A small business may spend 20% of its revenue chasing sales leads. The figure can reach up to 45% for newer companies. With so much money going toward sales, it is natural that you want to see overviews of the sales metrics. That’s where the creation of a sales report comes in.
A sales report is a document summarizing the sales activities of a business. The report includes information on leads, sales volume, new accounts, costs, and revenue for a given period. It might also assess this information along every step of the sales funnel to indicate the performance or gaps in the performance of your sales team.
The sales reports will help your enterprise make changes to the sales approach and other activities. They can even provide:
- Insights into predictions of future sales data.
- Sales methodology successes.
- Assessment of performance compared to previous years.
- In-depth understanding of consumer motivations.
Companies that don’t have time to design a sales report from scratch can use a sales report template. A template offers a well-structured skeleton where you only need to fill in your information and data. It will save you a lot of effort and time while ensuring that you have an organized sales report.
Helpful tips for writing a sales report
Define the purpose of a sales report
Sharing a weekly report with your sales team and presenting a monthly or yearly sales report for the stakeholders and senior management is not the same. The scenarios have different audiences, and therefore, demand a different approach. The objective of a sales report is to help the audience what information is relevant to them. For instance, if you are preparing a sales report for the marketing department, you must include data relevant to the marketing team, like a marketing campaign’s ROI or conversion rate.
Define a timeline
Defining a timeframe or timeline is vital as it allows you to present a specific and accurate picture. It is also easier to analyze trends, make comparisons and come to rational conclusions. For example, if you are working on a monthly sales report, there’s no reason to go through data from the beginning of the year, and you can focus on assessing the sales performance of the particular month.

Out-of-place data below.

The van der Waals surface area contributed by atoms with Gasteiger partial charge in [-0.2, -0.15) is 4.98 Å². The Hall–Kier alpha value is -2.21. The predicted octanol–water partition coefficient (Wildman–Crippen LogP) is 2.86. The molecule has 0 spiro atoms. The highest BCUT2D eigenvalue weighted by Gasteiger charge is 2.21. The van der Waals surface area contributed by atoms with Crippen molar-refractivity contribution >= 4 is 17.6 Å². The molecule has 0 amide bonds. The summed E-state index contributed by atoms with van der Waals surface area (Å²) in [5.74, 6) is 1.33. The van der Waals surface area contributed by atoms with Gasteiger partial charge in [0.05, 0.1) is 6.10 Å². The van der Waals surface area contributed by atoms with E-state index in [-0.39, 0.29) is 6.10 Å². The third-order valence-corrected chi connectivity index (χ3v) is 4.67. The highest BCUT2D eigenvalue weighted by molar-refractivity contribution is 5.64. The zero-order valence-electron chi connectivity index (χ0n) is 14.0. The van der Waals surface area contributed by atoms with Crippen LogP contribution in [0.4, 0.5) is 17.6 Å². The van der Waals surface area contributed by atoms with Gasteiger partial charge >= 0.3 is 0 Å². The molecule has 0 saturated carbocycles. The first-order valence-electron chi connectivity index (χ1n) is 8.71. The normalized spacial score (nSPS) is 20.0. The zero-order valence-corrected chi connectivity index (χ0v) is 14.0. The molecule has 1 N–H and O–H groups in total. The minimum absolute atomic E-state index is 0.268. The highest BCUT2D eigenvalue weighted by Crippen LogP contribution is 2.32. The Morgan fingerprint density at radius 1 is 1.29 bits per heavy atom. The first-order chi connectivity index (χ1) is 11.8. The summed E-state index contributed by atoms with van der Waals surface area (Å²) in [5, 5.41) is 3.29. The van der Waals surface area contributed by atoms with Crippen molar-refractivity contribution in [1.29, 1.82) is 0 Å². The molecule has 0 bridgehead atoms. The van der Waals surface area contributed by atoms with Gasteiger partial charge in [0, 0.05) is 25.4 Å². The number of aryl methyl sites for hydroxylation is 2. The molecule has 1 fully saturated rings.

After the objective and timeline of the sales report have been established, the next step is to gather relevant data. The collected data will form the basis of your report. The data points to include are calls made, lead response time, leads generated, conversion rate, deals won, revenue generated, and deals won per sales representative.
Errors in sales data can result in revenue loss. So, ensure your sales data is highly accurate. The absence of accurate sales data can impact your sales assessment and report.
For gathering accurate data, you need to perform regular audits. Also, ensure to identify outdated or poor data. Also Read – 7 Steps To Create A Business Blog And Boost Your Internet Sale
Visually illustrate data
Even though sales is a numbers game, it doesn’t mean that you can simply put some numbers together and call it a sales report. A sales report is about telling a story to your senior managers or stakeholders about the performance of your sales team. It is about presenting the numbers in such a way that engages the audience. Hence, the use of visuals is important. Visual demonstration is crucial as it communicates the message clearly to the audience without overwhelming them.
Some of the data visualization tools that you can leverage are graphs, infographics, and charts. These tools can help present data visually and make it easier for the audience to identify key trends, digest information, and emphasize important points. For instance, you can use pie charts to demonstrate various sales channels or use line graphs to illustrate daily sales numbers.
Contextualize and present your assessment
You have collected and visually demonstrated data, but the process doesn’t end there. You need to define what the data means clearly. Whether you are presenting your sales report to your managers or subordinates, they are eager to interpret the presented data. The sales performance needs to be analyzed, the patterns assessed, and comparisons have to be made to identify gaps in the sales process and find new opportunities. It is vital to explain the reason behind the presented data and provide context so that the audience can make sense of the sales report.
Craft a summary
It is a good practice to start the sales report with a one-page summary as it provides the audience with an overview of what to expect. Ensure to highlight the key takeaways and the timeframe from the report in the summary. It will be helpful for the senior management or top-level executives who don’t have the time to go through the entire report. Also, the summary needn’t be text-heavy. You can use visuals to capture the attention of the audience.
End your sales report with an action plan
The best sales reports are action-oriented, and they offer a clear-cut plan based on sales performance assessment. For example, if your sales are falling, it is crucial to mention an action plan asserting the strategy that one can expect in the coming weeks and how you plan to boost sales. So, ensure to end the report with a plan of action that addresses all the loopholes and gaps. The action plan will hold your team accountable and effectively track progress.
Sales reports are vital tools that help in decision-making and drive your team in the right direction. The report can help boost the performance of your sales team and identify all the gaps and opportunities. But, sales reports have a reputation of being boring and uninteresting. You don’t have to follow suit, but create reports that get the message across in an engaging manner. So, apart from collecting all the relevant data and putting them together, you must also develop creative ways to present your data and analysis.